Perfect Sound Forever

Two Tales from the Rave

The Hacienda, 1999: Photo copyright by Aidan O'Rourke

by Greg Wilson
(January 2004)

all good things come to an end

I remember once taking someone from Detroit along to The Hacienda in the early ‘90’s. I hadn’t been for a while and the club had to close in the meantime due to all the trouble with the gangs. She was really looking forward to the Hacienda experience, having heard so much about it, but when we arrived, the place was flat. The Ecstasy crowd were no longer there and had been replaced by drunken students. Things had gone full-circle and it was back to the pre-dance days of a half-empty club devoid of any atmosphere. The DJ was playing Indie-Dance oldies, harking back to better times, but only adding to the whole depressive impression. We didn’t stay long and I tried to assure her that this was once a great venue, for now it was little more than a tourist attraction for club kids who wanted to tick it off their ‘I’ve been to’ list.

Way back in 1983, when I’d been brought into the club in order to introduce their audience (then very much regarded as ‘alternative’) to the kind of music I was playing to a predominantly black crowd across town at Legend, nobody would have foreseen that The Hacienda would eventually be revered, on a global scale, as something of a Temple of Dance. The initial reaction to the music I was playing, mainly on import from New York, was hardly encouraging, with numerous regulars berating me for playing this ‘dance shit’ when bands like Bauhaus and Siouxsie & The Banshees were much more to their taste. The club’s biggest dancefloor tune of ’83, “Native Boy” by Animal Nightlife, wasn’t the type of record I was carrying in my record box back then.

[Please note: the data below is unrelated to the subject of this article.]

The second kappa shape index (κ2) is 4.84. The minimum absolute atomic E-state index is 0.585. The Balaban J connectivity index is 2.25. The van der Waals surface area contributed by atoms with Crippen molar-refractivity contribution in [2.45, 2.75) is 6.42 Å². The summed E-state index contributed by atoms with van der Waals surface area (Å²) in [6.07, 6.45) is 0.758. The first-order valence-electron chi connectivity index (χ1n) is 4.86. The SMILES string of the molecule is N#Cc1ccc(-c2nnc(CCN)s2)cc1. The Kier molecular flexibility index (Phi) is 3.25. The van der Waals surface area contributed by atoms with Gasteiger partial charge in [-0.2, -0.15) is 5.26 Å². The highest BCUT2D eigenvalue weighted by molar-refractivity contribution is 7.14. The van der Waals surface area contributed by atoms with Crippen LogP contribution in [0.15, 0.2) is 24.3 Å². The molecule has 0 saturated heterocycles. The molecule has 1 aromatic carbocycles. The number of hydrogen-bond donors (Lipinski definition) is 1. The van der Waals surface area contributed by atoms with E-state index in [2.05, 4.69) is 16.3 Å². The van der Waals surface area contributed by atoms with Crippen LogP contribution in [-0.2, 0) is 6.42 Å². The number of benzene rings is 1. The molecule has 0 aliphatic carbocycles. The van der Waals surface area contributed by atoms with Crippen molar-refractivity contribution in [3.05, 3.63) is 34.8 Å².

Although The Hacienda reacted to, rather than instigated, the Manchester dance era, it was much to the club’s credit that they’d noted what was happening at Legend and decided that this was a direction they wished to pursue. Broken Glass, the Manchester breakdance crew, played a big part in helping acclimatise their clientele to the Electro sounds I was playing (especially during my hour long Saturday night spots, when they took to the Hacienda stage). At this point breakdancing was regarded as extremely cutting-edge (still some months before the media overkill destroyed its cool) and even if a sizable section of the club’s regular punters weren’t yet prepared to dance to Electro, they were more than happy to stand back and admire the energy and athleticism of Broken Glass (including a young Kermit, who, a decade on, would hook up with Shaun Ryder to form the band Black Grape).